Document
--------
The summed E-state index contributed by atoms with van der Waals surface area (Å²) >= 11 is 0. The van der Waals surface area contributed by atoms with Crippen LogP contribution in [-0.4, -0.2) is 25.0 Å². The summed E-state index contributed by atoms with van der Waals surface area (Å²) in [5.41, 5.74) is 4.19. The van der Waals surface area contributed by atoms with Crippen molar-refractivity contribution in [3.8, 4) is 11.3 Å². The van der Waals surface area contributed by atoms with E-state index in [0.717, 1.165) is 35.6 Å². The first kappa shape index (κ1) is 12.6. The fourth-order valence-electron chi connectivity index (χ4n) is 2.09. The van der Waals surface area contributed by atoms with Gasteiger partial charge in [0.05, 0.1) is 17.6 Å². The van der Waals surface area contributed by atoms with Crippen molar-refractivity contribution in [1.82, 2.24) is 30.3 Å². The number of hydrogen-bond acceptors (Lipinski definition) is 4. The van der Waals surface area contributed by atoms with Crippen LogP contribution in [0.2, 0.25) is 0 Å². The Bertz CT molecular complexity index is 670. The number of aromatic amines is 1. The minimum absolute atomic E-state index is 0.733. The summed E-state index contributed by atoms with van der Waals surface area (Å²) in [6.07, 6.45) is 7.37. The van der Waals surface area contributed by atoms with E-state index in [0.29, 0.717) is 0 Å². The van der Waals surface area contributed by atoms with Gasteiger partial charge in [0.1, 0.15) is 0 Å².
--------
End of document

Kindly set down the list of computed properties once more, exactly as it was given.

The summed E-state index contributed by atoms with van der Waals surface area (Å²) >= 11 is 0. The van der Waals surface area contributed by atoms with Crippen LogP contribution in [-0.4, -0.2) is 25.0 Å². The summed E-state index contributed by atoms with van der Waals surface area (Å²) in [5.41, 5.74) is 4.19. The van der Waals surface area contributed by atoms with Crippen molar-refractivity contribution in [3.8, 4) is 11.3 Å². The van der Waals surface area contributed by atoms with E-state index in [0.717, 1.165) is 35.6 Å². The first kappa shape index (κ1) is 12.6. The fourth-order valence-electron chi connectivity index (χ4n) is 2.09. The van der Waals surface area contributed by atoms with Gasteiger partial charge in [0.05, 0.1) is 17.6 Å². The van der Waals surface area contributed by atoms with Crippen molar-refractivity contribution in [1.82, 2.24) is 30.3 Å². The number of hydrogen-bond acceptors (Lipinski definition) is 4. The van der Waals surface area contributed by atoms with Crippen LogP contribution in [0.2, 0.25) is 0 Å². The Bertz CT molecular complexity index is 670. The number of aromatic amines is 1. The minimum absolute atomic E-state index is 0.733. The summed E-state index contributed by atoms with van der Waals surface area (Å²) in [6.07, 6.45) is 7.37. The van der Waals surface area contributed by atoms with E-state index in [0.29, 0.717) is 0 Å². The van der Waals surface area contributed by atoms with Gasteiger partial charge in [0.1, 0.15) is 0 Å².